“The thing to understand is that the Russians were equal opportunity partisans,” Graham Brookie, one of the researchers behind the analysis, told VOA News. “There was a very specific focus on specific ideological communities and specific demographics.”

Twitter
The 2016 Democratic presidential candidate, Hillary Clinton, speaks at an event hosted by the Atlantic Council in Washington. VOA

Following an initial push to prevent Hillary Clinton from being elected in 2016, the analysis identified a “second wave” of fake accounts, many of which were focused on infiltrating anti-Trump groups, especially those identified with the “Resistance” movement, exploiting sensitive issues such as race relations and gun violence. These often achieved greater impact than their conservative counterparts.

“Don’t ever tell me kneeling for the flag is disrespectful to our troops when Trump calls a sitting Senator “Pocahontas” in front of Native American war heroes,” tweeted an account posing as an African-American woman named “Luisa Haynes” under the handle @wokeluisa in November 2017. The tweet garnered more than 32,000 retweets and over 89,000 likes.

“They tried to inflame everybody, regardless of race, creed, politics or sexual orientation,” the Lab noted in its analysis. “On many occasions, they pushed both sides of divisive issues.”

Iran trolling

Iran’s trolling was primarily focused on promoting its own interests, including attacking regional rivals like Israel and Saudi Arabia.

However, Iran’s trolling was less effective than the Russian posts, with most tweets getting limited responses.

Twitter
Twitter Chief Executive Officer Jack Dorsey testifies before a Senate Intelligence Committee hearing on foreign influence operations and their use of social media on Capitol Hill. VOA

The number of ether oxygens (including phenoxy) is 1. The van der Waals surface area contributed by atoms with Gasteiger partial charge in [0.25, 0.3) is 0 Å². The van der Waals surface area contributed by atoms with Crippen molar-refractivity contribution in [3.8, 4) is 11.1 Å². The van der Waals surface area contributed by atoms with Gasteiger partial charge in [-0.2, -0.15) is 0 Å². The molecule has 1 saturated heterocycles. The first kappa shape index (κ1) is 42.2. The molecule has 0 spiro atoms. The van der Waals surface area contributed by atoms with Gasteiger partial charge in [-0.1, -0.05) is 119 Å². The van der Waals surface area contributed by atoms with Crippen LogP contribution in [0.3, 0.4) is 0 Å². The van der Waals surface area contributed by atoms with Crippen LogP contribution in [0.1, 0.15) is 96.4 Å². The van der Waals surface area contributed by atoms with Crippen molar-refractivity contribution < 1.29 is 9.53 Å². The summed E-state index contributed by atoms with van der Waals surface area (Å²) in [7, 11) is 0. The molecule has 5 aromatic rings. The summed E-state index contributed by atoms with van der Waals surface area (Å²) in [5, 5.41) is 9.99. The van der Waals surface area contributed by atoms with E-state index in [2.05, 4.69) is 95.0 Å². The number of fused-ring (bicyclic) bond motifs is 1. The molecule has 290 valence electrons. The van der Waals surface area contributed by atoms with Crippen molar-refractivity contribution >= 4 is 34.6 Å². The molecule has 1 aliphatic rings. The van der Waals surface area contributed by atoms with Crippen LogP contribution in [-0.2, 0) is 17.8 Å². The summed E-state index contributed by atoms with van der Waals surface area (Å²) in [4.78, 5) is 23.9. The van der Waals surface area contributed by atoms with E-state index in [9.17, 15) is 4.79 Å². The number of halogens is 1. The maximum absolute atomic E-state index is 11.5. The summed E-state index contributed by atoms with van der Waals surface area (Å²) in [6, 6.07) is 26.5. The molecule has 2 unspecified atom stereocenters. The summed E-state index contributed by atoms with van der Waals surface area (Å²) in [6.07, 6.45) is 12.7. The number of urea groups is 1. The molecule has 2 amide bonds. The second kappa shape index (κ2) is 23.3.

This was partially because of posting styles that were less inflammatory, according to the report.

“Few of the accounts showed distinctive personalities: They largely shared online articles,” according to the report. “As such, they were a poor fit for Twitter, where personal comment tends to resonate more strongly than website shares.” Generally, many troll posts were ineffective, and “their operations were washed away in the firehose of Twitter.”

All of the accounts linked to the massive trove of tweets released by Twitter have been suspended or deleted, and the analysis notes that overall activity from suspected Russian trolls fell this year after Twitter clampdowns in September and June 2017.

Also Read: Facebook Better Prepared To Defend Itself Against External Manipulation For The Elections

But, that does not mean political trolls do not still pose a threat.

“Identifying future foreign influence operations, and reducing their impact, will demand awareness and resilience from the activist communities targeted, not just the platforms and the open source community,” according to the report. (VOA)